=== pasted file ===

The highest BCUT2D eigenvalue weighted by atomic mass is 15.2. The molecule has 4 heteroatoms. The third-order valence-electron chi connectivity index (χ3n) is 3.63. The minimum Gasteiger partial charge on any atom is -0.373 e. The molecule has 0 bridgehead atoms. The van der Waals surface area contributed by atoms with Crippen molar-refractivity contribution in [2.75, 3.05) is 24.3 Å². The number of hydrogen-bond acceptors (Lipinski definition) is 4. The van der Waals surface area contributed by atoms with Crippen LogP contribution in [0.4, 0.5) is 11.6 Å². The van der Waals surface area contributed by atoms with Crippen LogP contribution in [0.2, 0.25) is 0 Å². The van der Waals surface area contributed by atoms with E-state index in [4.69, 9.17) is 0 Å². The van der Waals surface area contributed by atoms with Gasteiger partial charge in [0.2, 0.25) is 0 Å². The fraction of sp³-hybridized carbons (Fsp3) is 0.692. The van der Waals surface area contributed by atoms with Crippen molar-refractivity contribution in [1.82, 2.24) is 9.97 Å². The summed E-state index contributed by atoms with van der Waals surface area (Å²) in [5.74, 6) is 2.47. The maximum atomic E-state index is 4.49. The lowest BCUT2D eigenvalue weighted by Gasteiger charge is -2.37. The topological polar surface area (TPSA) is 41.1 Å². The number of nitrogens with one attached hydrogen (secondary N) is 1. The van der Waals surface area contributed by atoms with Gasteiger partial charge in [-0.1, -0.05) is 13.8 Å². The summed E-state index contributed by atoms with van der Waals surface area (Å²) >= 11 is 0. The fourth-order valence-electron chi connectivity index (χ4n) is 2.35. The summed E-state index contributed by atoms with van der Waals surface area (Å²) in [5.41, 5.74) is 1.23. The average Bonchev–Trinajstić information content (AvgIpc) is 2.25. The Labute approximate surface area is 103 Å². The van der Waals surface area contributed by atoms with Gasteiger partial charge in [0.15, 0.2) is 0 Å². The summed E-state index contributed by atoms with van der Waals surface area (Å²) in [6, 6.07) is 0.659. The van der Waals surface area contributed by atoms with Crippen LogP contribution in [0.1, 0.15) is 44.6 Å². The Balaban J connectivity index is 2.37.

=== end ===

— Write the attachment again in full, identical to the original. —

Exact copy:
The highest BCUT2D eigenvalue weighted by atomic mass is 15.2. The molecule has 4 heteroatoms. The third-order valence-electron chi connectivity index (χ3n) is 3.63. The minimum Gasteiger partial charge on any atom is -0.373 e. The molecule has 0 bridgehead atoms. The van der Waals surface area contributed by atoms with Crippen molar-refractivity contribution in [2.75, 3.05) is 24.3 Å². The number of hydrogen-bond acceptors (Lipinski definition) is 4. The van der Waals surface area contributed by atoms with Crippen LogP contribution in [0.4, 0.5) is 11.6 Å². The van der Waals surface area contributed by atoms with Crippen LogP contribution in [0.2, 0.25) is 0 Å². The van der Waals surface area contributed by atoms with E-state index in [4.69, 9.17) is 0 Å². The van der Waals surface area contributed by atoms with Gasteiger partial charge in [0.2, 0.25) is 0 Å². The fraction of sp³-hybridized carbons (Fsp3) is 0.692. The van der Waals surface area contributed by atoms with Crippen molar-refractivity contribution in [1.82, 2.24) is 9.97 Å². The summed E-state index contributed by atoms with van der Waals surface area (Å²) in [5.74, 6) is 2.47. The maximum atomic E-state index is 4.49. The lowest BCUT2D eigenvalue weighted by Gasteiger charge is -2.37. The topological polar surface area (TPSA) is 41.1 Å². The number of nitrogens with one attached hydrogen (secondary N) is 1. The van der Waals surface area contributed by atoms with Gasteiger partial charge in [-0.1, -0.05) is 13.8 Å². The summed E-state index contributed by atoms with van der Waals surface area (Å²) >= 11 is 0. The fourth-order valence-electron chi connectivity index (χ4n) is 2.35. The summed E-state index contributed by atoms with van der Waals surface area (Å²) in [5.41, 5.74) is 1.23. The average Bonchev–Trinajstić information content (AvgIpc) is 2.25. The Labute approximate surface area is 103 Å². The van der Waals surface area contributed by atoms with Gasteiger partial charge in [0.15, 0.2) is 0 Å². The summed E-state index contributed by atoms with van der Waals surface area (Å²) in [6, 6.07) is 0.659. The van der Waals surface area contributed by atoms with Crippen LogP contribution in [0.1, 0.15) is 44.6 Å². The Balaban J connectivity index is 2.37.